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What is holding me back?

I usually have trouble starting new projects. Even when the project is as adventurous and exciting as international travel and volunteer work, my first reaction tends to be, “that’s too complicated, too disruptive to my normal routine, and man, it’s easier to just watch ‘Six Feet Under’ with my roommates than it is to get rolling on this trip.”

In these situations, the question I ask myself is, “what is really holding me back?”

In almost all cases, the honest answer is: me.

The most important thing I have to do when I start a significant project, is overcome the mental barriers, and own it. This is actually a good thing. It means that there is nothing physically preventing me from achieving my goals. Nothing, other than myself that is.

The truth is, I like hanging out around my apartment and being a homebody. But what I like even more, is the wild adventure of stepping off a jet and into a country that most people can’t even find on a map. When I run off to some exotic land and do my best to make life better for a small group of people, in whatever ways I can, I feel like my life has purpose. These are the moments when I feel most alive.

So why do I mention this? Because I suspect that you and I are similar.

Before I travel and volunteer (or do just about anything that alters my life) I have to overcome my own tendency to stick to my routine, and stay within my comfort zone. The way I overcome this is by focusing on how damn amazing this project will be. I focus on how much cooler my life will be with this experience in it. I remind myself that one day I will die and that I will seriously regret it on my death-bed if I don’t live as well as I can.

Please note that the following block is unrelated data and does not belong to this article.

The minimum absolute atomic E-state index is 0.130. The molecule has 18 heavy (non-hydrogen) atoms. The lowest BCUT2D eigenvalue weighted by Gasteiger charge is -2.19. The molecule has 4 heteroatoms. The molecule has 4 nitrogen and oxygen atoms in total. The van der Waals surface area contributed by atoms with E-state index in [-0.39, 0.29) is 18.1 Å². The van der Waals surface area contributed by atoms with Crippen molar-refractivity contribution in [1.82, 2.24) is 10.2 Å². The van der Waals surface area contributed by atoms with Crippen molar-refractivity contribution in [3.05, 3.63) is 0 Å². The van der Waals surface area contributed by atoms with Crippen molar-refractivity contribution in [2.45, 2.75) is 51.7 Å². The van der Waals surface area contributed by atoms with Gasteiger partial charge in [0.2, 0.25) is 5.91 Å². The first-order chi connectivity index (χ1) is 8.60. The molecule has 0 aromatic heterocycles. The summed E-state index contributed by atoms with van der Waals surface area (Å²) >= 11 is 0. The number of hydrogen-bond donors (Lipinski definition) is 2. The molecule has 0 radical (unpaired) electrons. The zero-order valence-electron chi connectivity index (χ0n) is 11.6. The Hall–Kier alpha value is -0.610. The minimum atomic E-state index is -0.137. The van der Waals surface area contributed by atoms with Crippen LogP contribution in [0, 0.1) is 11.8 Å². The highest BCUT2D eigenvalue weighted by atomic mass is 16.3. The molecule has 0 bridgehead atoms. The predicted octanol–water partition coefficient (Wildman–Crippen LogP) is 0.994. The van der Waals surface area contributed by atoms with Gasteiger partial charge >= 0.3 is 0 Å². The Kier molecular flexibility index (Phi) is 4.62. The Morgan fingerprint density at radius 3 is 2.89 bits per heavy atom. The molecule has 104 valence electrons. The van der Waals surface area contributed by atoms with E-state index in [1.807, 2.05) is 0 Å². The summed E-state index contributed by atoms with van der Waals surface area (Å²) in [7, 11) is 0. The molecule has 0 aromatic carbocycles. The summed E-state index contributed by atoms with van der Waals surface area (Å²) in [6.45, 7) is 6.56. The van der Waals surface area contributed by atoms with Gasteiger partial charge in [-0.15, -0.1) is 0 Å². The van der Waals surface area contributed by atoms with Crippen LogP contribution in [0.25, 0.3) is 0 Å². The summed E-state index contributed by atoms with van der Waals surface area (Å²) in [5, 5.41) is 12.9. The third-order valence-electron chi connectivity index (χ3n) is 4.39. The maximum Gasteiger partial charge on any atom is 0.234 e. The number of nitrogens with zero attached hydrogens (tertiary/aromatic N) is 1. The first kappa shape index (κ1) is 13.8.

That sort of focus is enough to get me to turn off the TV, and to start looking at organizations, doing applications, and finding financial support.

I know that for many people, traveling to, and volunteering in, the developing world seems like something that is only possible in dreams. I’ll tell you now: it is not. You can make this dream a reality.

Doing so starts with you. The first step is to own it. Admit to yourself that this is something you want to do, and then admit to yourself that you can do it. The truth is, you can. There are no legitimate excuses for not living your dreams, particularly when they involve giving back.

Once you have accepted the fact that you can do this, the rest is relatively easy. I know that the entire process seems a bit overwhelming. In my presentations I explain step by step exactly how to get involved internationally. I start with a detailed discussion on how to overcome the mental barriers. I provide mental exercises to boost confidence and make trips to the developing world a tangible reality. For most people, myself included, once we master our minds, the rest of the process is far less difficult.

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